70 years of fashion at Snow Valley

Snow Rider

Looking back on decades of fashion at Snow Valley Ski Club

70 years ago (or sometime around then), the first person grabbed their wooden poles, laced up the leather boots, put on a wool sweater and cap, and headed down the hill, marking the start of Snow Valley as one of Edmonton’s local ski destinations.

Over the years, as sports and equipment evolved, so has the apparel (thankfully). From stirrup pants, leather boots, & hats to ski suits, waterproof jackets, ski goggles & helmets.


Skier at Snow Valley wearing leather boots, stirrup pants, wool sweater & hat. 1950s.

Safety? Who cares about that.

In the 50s, wooden skis with leather boots and bear traps as bindings were your typical pair of skis. The go-to outfit was wool sweaters and hats paired with the bongor stretch pants, also known as stirrup pants. Maria Bongor invented the pant in 1952 to keep pants snug in your ski boot.

As they moved into the late 50s, synthetic materials were being used for the first time. With skiwear designers releasing fast-drying nylon which was used for an outer shell. 


3 men skiing at Snow Valley wearing goggles and nylon jackets. 1960s.

Not only were there new styles, but ski equipment got a massive upgrade.

Fred Langendorf, a Montreal ski designer, invented the first fibreglass ski, switching it out for the wooden ones. By the end of the 60s, the skis were considered the industry standard.

Doubled-lensed-goggles were invented to prevent skiers’ goggles from fogging. They replaced the ol’ leather boots with plastic boots to help prevent ankle and foot injuries.


Group of kids riding the rope pull wearing colourful jackets & fleece mid-layers. ~ Mid-70s.

Wool got the boot and fleece material came into the picture, which is still popular amongst riders today. Madden-Mills, (now PolarTech), developed polyester fleece. It largely replaced wool, as it was more lightweight.

Ski fashion was everywhere in the 70s. It became popular and colourful enough to start wearing on the streets. Moonboots, nylon jackets, and capes were becoming the regular everyday wear. You were able to wear your ski jacket anytime thanks to the zip-off sleeve that converted your jacket into a vest.


Group of skiers wearing bright snowsuits. Late 80s.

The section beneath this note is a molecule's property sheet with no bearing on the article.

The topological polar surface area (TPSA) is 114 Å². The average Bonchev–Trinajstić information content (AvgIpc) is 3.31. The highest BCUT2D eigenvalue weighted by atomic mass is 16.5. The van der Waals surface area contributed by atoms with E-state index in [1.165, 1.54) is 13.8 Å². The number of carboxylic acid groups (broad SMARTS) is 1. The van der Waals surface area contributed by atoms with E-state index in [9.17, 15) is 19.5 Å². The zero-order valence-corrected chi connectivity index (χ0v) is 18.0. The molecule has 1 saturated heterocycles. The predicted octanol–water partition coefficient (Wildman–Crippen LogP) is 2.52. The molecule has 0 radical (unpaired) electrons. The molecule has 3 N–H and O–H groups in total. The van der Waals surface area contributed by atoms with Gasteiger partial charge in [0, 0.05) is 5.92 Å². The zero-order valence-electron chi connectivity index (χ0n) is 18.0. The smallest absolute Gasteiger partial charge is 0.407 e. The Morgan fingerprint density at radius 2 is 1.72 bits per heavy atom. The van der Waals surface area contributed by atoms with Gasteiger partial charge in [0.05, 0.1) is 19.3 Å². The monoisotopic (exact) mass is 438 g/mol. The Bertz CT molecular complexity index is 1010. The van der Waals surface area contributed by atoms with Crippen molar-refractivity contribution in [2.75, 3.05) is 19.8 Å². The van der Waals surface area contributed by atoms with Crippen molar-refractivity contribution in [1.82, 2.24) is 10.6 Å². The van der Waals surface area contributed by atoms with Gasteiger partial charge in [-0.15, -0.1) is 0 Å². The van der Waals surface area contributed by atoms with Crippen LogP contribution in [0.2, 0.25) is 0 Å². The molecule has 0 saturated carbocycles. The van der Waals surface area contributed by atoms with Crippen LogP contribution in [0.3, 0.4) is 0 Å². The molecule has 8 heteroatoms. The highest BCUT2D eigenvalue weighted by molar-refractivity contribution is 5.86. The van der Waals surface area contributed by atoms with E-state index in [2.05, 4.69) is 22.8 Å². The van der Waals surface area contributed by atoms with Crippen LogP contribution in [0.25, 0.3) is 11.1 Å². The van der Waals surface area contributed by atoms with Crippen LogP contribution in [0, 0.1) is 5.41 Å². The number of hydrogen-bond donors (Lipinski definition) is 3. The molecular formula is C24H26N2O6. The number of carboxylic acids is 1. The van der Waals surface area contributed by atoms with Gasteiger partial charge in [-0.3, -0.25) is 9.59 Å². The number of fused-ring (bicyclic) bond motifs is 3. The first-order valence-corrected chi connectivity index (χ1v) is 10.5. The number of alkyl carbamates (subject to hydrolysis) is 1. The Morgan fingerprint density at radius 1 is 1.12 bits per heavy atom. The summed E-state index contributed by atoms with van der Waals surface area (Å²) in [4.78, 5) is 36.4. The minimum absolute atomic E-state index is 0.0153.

Headbands? Check. Neon colours? Check. Ski suit onesie? Check.

The 80s were introduced to any bright and shiny. Animal prints, patterns, and onesies were seen all over the ski hill. Anything tight and nylon was being worn.


Riding up the triple chair lift all 3 are wearing salopettes. Mid-90s.

It is safe to say the 90s were tamed.

If you compare the 80s and 90s, there’s not much of a difference, just subtract the loud colours and patterns. The 90s were about being practical and having the essentials, large parkas, toques, and ski suits. At the time, Saleopettes (those classic ski pants with suspender straps) were even mandatory to wear on some ski hills. 

This decade, Elan Skis released the first parabolic “shaped” skis, which made it possible for any type of skier to carve. 


Group of skiers in 08/09 wearing helmets.

You still saw much of the same styles as the 90s but focused more on enhancing the performance and technology of the clothes. Helmets were being seen more often on the hill.

Snowboarders started taking over the hills as snowboarding became more popular due to becoming an official Olympic sport in 1998.


If you mix the 70s, 80s & 90s, it would sum up the ski fashion in 2021.

As you look out at the Snow Valley slopes today, it is not just one style. You are seeing the patterns and vibrant colours of the 80s, salopettes and baggy jackets of the 90s and the fleece of the 70s.

Everyone has their own niche on the hill. At the end of the day, as long as you are full, warm, and happy, that’s all that matters.

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